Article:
“So,” the client asks, “what do you charge?”

“This is always a thought-provoking question” from prospective clients, said Enrolled Agent and LPA Roy Frick of Fairway Services Limited and Frick Accountants Limited in Ocean City, Md. – and tax professionals answer it in a wide variety of ways.

“I’m upfront with them. I ask a few pointed questions and tell them my minimum and, based on what they tell me, what I estimate the charge to be within a $100 range,” said Florida-based EA Jeffrey Schneider. “Many clients tell me that I’m too high. I tell them my experience and reputation and that I am higher than some and lower than others. Plus I stress that I’m here all year round.”

“There’s never a straight answer,” said EA Rachel Presser of Jeff Lewis & Associates, in New York. “Some firms have a set Schedule C charge, for instance. I don’t do that because preparing a Schedule C for small retailer is going to be much different than preparing one for a doctor who rakes in $500,000 a year or an artist grossing barely $20,000 a year. Their record-keeping can also be atrocious, which is going to equal more billable hours trying to get things workable.”

“By the form,” said EA Sherril Diamond of The Tax Stop in Cherry Hill, N.J. “If I use it, I charge for it. If I have to sort the client’s paperwork, too, I add a time charge.”

EA Bill Delaney in Westwood, Mass., asks for the client’s prior-year return, “Then I price it using my current fee schedule, which is forms-based. I then explain that this year’s form may be different so my fee will be either more or less,” he said, “but they now have a reasonable approximation of what to expect.”

“I’m happy to give them a range but can’t answer the question without more information,” said Joel Grandon, an EA with Joel Grandon Accounting Services, in Marion, Iowa.

“I always try to say, ‘Well, I charge by the form or by the time it takes, so it’s very hard to give a price,’ ” added EA Ann Waller of Moss Point, Miss. “I may give a range.”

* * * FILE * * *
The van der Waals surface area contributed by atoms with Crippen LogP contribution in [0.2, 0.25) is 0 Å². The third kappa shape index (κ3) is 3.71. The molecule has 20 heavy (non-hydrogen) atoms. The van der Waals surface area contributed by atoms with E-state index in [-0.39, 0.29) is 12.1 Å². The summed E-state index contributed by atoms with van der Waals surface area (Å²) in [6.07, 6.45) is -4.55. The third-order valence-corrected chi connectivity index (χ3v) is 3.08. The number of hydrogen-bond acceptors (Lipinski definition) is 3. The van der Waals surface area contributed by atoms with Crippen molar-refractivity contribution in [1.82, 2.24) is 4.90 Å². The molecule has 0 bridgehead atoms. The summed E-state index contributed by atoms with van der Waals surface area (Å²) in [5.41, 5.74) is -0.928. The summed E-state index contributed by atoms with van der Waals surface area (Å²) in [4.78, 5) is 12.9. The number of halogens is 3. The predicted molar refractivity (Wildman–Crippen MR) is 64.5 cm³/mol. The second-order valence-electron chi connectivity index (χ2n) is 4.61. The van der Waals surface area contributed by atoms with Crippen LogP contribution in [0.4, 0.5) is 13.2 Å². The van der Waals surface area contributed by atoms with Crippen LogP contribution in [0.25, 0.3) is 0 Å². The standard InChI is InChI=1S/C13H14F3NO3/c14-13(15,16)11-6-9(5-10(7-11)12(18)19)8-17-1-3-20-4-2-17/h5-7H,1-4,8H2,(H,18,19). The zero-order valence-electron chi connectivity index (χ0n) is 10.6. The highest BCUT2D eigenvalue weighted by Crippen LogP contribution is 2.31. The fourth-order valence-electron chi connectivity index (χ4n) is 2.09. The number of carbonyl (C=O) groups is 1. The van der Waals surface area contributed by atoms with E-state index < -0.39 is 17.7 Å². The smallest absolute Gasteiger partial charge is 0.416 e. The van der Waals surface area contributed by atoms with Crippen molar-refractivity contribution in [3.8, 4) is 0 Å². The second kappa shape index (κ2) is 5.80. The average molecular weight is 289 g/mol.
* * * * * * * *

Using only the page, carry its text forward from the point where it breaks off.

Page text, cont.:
Most preparers use a similar commonsense formula – often mentioning the word “depends” – as well as free initial consultations, a new client’s past returns and a firm’s current price lists. “After asking more questions, I ask the client to come in, since the first consultation is free,” said Birgit “Bibi” Rudestedt, an EA with Jobi Accounting & Tax Services in Spring Hill, Fla. “If they insist on knowing, I give them an estimate.”

“As with any tax question, it depends,” said Robert Flach, a preparer for more than four decades and blogger at The Wandering Tax Pro. “I never provide a quote: I don’t know how much I’ll charge until I have actually prepared the return. The less organized the taxpayer, the greater the fee. I do have a per-form fee schedule, a minimum fee and an hourly rate, which I share with the potential client.”

Not all firms lock themselves in with a printed price. “While we have a fee schedule per form, we don’t share the schedule with clients as that is merely used as a guideline,” said Brian Thompson, a CPA with Bailey & Thompson Tax & Accounting, in Little Rock, Ark. Enrolled Agent Carlos Lopez in Salinas, Calif., also surveys the competition “to make sure we are in the ball park with other tax preparers. We estimate for our more complex clients, such as sole proprietors, partnerships or corporations, based on number of hours to prepare more complex returns,” he said.